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Thread: Sight glass flashing high load

  1. #1
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    Sight glass flashing high load

    Is it possible to have a txv full open cause sight glass to flash, regardless of sub cooling? I had a 16 ton r-22 unit where I measured 24 degrees sub cooling on roof. Go inside to evap (down 20 feet over 20 feet) and sightglass is flashing. I tried adding refrigerant, go back to roof to check subcool (no access to check just before expansion valve) and I had 42 subcool 330 psi head. Suction increased to 73 psi and superheat lowered to 7 degrees. Air handler is 100% outdoor air, ambient temperature was 90. Could expansion being wide open due to large load and component sizing cause this? I would think 40 subcool even with valve wide open I should have solid liquid? Non condensables or plugged drier crossed my mind, no temp drop across drier. Unit was cooling well though... if bms reading correct 30 td across evap. Thoughts?

  2. #2
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    A big restriction such as too small of a liquid line size or a kink in the line could cause the loss of subcooling. Running through a hot attic or space would also cause a loss.

    Is the txv a “put together” style? Like an alco TCLE or similar?

  3. #3
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    No, Twas a sporlan. According to line sizing chart, I think size is suitable

  4. #4
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    Flashing glass = NO sub-cooling.
    Measure the sub-cooling at the txv/sight glass. If measuring subcooling at the sight glass and still flashing you have non-condensables.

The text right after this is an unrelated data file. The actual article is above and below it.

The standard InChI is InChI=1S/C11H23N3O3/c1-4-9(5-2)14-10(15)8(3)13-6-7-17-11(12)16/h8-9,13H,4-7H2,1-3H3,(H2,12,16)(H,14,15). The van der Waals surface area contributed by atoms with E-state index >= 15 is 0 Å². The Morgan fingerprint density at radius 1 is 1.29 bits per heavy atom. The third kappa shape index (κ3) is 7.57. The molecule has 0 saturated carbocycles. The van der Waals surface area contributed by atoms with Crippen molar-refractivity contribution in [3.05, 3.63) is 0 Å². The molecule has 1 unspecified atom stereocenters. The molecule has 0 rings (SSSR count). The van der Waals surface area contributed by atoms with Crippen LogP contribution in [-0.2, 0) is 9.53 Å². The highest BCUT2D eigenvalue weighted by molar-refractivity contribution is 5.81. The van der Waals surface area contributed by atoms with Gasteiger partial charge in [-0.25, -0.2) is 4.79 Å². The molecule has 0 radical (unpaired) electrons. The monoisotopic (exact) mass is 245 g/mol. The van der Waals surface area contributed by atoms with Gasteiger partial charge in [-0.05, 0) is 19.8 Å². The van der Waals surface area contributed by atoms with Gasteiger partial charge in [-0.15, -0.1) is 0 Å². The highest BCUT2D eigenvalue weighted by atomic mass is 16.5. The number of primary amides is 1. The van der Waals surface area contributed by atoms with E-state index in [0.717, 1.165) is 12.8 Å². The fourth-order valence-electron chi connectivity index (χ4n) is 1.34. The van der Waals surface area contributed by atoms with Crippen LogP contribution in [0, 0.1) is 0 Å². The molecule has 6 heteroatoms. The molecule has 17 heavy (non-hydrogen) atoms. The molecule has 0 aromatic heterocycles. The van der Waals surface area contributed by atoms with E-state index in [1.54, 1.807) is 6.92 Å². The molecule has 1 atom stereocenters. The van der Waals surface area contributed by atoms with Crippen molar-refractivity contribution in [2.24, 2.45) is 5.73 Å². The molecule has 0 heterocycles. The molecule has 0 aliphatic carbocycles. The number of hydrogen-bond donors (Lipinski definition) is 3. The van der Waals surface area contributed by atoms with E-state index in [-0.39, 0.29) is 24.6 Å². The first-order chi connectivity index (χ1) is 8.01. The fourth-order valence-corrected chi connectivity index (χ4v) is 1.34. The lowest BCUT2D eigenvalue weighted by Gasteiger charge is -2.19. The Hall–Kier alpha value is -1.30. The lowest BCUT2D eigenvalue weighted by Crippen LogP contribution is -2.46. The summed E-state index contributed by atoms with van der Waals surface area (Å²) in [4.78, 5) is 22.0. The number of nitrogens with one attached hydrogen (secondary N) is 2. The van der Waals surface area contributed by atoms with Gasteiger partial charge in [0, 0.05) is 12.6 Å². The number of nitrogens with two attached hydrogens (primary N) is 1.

Pump the circuit down into the condenser, run the condenser fans, once pressures stabilize compare the ambient to condenser saturated. If saturated is higher than ambient= non-condensables

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  6. #5
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    Where is the hi head coming from?
    Is there a receiver tank?
    What is discharge line temp?
    NonConGas does not get trapped in the cond coil due the cond coil /liquid line seal? On a system low on freon the NCG goes for their "joy rides" around the system and then you'll have activity at the SGMI.
    A 20' x 20' LL going downhill needs maybe 5-6*SC.
    Is there a suction press limiting device? The suction is low for a 90*F load

    What brand of unit is set up for a DOAS application?

  7. #6
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    "NonConGas does not get trapped in the cond coil due the cond coil /liquid line seal? On a system low on freon the NCG goes for their "joy rides" around the system and then you'll have activity at the SGMI.
    A 20' x 20' LL going downhill needs maybe 5-6*SC.[/QUOTE]

    Non-condensables will accumulate in the condenser and cause false sub-cooling readings. They remain as gas and do not leave the condenser during operation as long as there is a liquid seal at the condenser outlet. Old days they called the access valves on the top of condensers "purge valves". As long as you have a liquid seal non-condensables by definition stay in the condenser.

    Vertical static will reduce the required sc at the condenser, R-410a & R-22 typically need 2-4 *f sub-cooling at the txv under all loads to prevent hunting.

  8. #7
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    My comment about NCG had a Q mark at the end of the sentence, not a point making !!!!!! mark.

    I agree w/ your statement about NCG.!

  9. #8
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    Non condensables usually cause high side pressure to bounce, or not nessecarily?

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  11. #9
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    My experience with non-condensables in the system causing that big of a problem is that the gauge would flutter. If the equipment is matched properly, including the compressor in the condenser, the coils are clean, and air flow is good, which is the baseline for any diagnostics, then considering the low superheat, it looks like you either have non-condensibles in the system, or a bad refrigerant charge, such as a blend added to 22, or a blend that had a low side leak. I think that I would start by pulling the charge, evacuating the system well, and recharging the system.

  12. #10
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    I did not have opportunity to clean condenser so I wasn’t sure if that was cause of high head. No receiver. Did not get discharge temp, limited time. Mcquay acz.